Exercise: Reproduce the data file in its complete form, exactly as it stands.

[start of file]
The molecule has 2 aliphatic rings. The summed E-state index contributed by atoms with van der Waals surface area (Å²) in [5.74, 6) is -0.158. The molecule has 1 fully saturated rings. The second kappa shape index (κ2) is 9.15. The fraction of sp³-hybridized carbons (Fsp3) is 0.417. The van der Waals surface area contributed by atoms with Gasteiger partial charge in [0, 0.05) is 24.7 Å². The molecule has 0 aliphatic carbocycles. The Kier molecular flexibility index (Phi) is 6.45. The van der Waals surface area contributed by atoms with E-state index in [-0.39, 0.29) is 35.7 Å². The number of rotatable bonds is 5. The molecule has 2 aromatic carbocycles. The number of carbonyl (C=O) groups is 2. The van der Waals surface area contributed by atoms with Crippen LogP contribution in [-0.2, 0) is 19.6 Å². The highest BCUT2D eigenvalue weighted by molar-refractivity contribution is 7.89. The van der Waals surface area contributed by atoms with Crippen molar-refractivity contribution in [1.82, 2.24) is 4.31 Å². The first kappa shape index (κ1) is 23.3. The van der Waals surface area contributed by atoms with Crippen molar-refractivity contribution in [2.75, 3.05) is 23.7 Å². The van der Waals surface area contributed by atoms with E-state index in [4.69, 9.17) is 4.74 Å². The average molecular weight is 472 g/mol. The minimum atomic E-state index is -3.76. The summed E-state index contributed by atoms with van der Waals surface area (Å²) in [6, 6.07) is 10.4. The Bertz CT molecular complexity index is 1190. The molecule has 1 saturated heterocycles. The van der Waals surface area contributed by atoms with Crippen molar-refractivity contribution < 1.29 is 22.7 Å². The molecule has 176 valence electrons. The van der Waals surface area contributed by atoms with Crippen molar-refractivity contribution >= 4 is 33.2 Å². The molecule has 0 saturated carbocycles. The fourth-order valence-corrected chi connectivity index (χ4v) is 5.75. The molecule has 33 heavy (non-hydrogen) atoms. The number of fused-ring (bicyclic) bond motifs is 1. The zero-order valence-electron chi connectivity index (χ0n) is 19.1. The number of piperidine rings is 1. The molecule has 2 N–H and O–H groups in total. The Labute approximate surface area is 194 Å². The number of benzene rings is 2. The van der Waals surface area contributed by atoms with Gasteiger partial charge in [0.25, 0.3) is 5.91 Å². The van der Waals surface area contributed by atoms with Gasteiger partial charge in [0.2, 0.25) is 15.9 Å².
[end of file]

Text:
The molecule has 2 aliphatic rings. The summed E-state index contributed by atoms with van der Waals surface area (Å²) in [5.74, 6) is -0.158. The molecule has 1 fully saturated rings. The second kappa shape index (κ2) is 9.15. The fraction of sp³-hybridized carbons (Fsp3) is 0.417. The van der Waals surface area contributed by atoms with Gasteiger partial charge in [0, 0.05) is 24.7 Å². The molecule has 0 aliphatic carbocycles. The Kier molecular flexibility index (Phi) is 6.45. The van der Waals surface area contributed by atoms with E-state index in [-0.39, 0.29) is 35.7 Å². The number of rotatable bonds is 5. The molecule has 2 aromatic carbocycles. The number of carbonyl (C=O) groups is 2. The van der Waals surface area contributed by atoms with Crippen LogP contribution in [-0.2, 0) is 19.6 Å². The highest BCUT2D eigenvalue weighted by molar-refractivity contribution is 7.89. The van der Waals surface area contributed by atoms with Crippen molar-refractivity contribution in [1.82, 2.24) is 4.31 Å². The first kappa shape index (κ1) is 23.3. The van der Waals surface area contributed by atoms with Crippen molar-refractivity contribution in [2.75, 3.05) is 23.7 Å². The van der Waals surface area contributed by atoms with E-state index in [4.69, 9.17) is 4.74 Å². The average molecular weight is 472 g/mol. The minimum atomic E-state index is -3.76. The summed E-state index contributed by atoms with van der Waals surface area (Å²) in [6, 6.07) is 10.4. The Bertz CT molecular complexity index is 1190. The molecule has 1 saturated heterocycles. The van der Waals surface area contributed by atoms with Crippen molar-refractivity contribution < 1.29 is 22.7 Å². The molecule has 176 valence electrons. The van der Waals surface area contributed by atoms with Crippen molar-refractivity contribution >= 4 is 33.2 Å². The molecule has 0 saturated carbocycles. The fourth-order valence-corrected chi connectivity index (χ4v) is 5.75. The molecule has 33 heavy (non-hydrogen) atoms. The number of fused-ring (bicyclic) bond motifs is 1. The zero-order valence-electron chi connectivity index (χ0n) is 19.1. The number of piperidine rings is 1. The molecule has 2 N–H and O–H groups in total. The Labute approximate surface area is 194 Å². The number of benzene rings is 2. The van der Waals surface area contributed by atoms with Gasteiger partial charge in [0.25, 0.3) is 5.91 Å². The van der Waals surface area contributed by atoms with Gasteiger partial charge in [0.2, 0.25) is 15.9 Å².